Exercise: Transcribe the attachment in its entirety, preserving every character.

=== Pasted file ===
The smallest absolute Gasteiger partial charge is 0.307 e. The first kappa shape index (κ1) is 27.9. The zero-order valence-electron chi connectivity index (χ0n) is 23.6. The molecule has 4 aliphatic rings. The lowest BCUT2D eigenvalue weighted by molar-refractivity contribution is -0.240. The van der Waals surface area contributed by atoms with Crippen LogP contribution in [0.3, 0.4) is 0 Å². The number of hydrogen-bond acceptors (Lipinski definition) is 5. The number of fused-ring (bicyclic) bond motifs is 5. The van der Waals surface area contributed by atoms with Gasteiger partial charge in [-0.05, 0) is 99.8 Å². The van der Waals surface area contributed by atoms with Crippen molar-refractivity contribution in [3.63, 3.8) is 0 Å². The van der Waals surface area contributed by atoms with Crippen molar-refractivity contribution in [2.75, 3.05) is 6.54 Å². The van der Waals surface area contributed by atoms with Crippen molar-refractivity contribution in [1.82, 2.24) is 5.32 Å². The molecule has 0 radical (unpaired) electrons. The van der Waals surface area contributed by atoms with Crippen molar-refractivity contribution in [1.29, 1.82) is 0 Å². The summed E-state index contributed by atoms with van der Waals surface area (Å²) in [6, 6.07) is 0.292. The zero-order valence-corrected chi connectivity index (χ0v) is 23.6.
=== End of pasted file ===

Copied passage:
The smallest absolute Gasteiger partial charge is 0.307 e. The first kappa shape index (κ1) is 27.9. The zero-order valence-electron chi connectivity index (χ0n) is 23.6. The molecule has 4 aliphatic rings. The lowest BCUT2D eigenvalue weighted by molar-refractivity contribution is -0.240. The van der Waals surface area contributed by atoms with Crippen LogP contribution in [0.3, 0.4) is 0 Å². The number of hydrogen-bond acceptors (Lipinski definition) is 5. The number of fused-ring (bicyclic) bond motifs is 5. The van der Waals surface area contributed by atoms with Gasteiger partial charge in [-0.05, 0) is 99.8 Å². The van der Waals surface area contributed by atoms with Crippen molar-refractivity contribution in [3.63, 3.8) is 0 Å². The van der Waals surface area contributed by atoms with Crippen molar-refractivity contribution in [2.75, 3.05) is 6.54 Å². The van der Waals surface area contributed by atoms with Crippen molar-refractivity contribution in [1.82, 2.24) is 5.32 Å². The molecule has 0 radical (unpaired) electrons. The van der Waals surface area contributed by atoms with Crippen molar-refractivity contribution in [1.29, 1.82) is 0 Å². The summed E-state index contributed by atoms with van der Waals surface area (Å²) in [6, 6.07) is 0.292. The zero-order valence-corrected chi connectivity index (χ0v) is 23.6.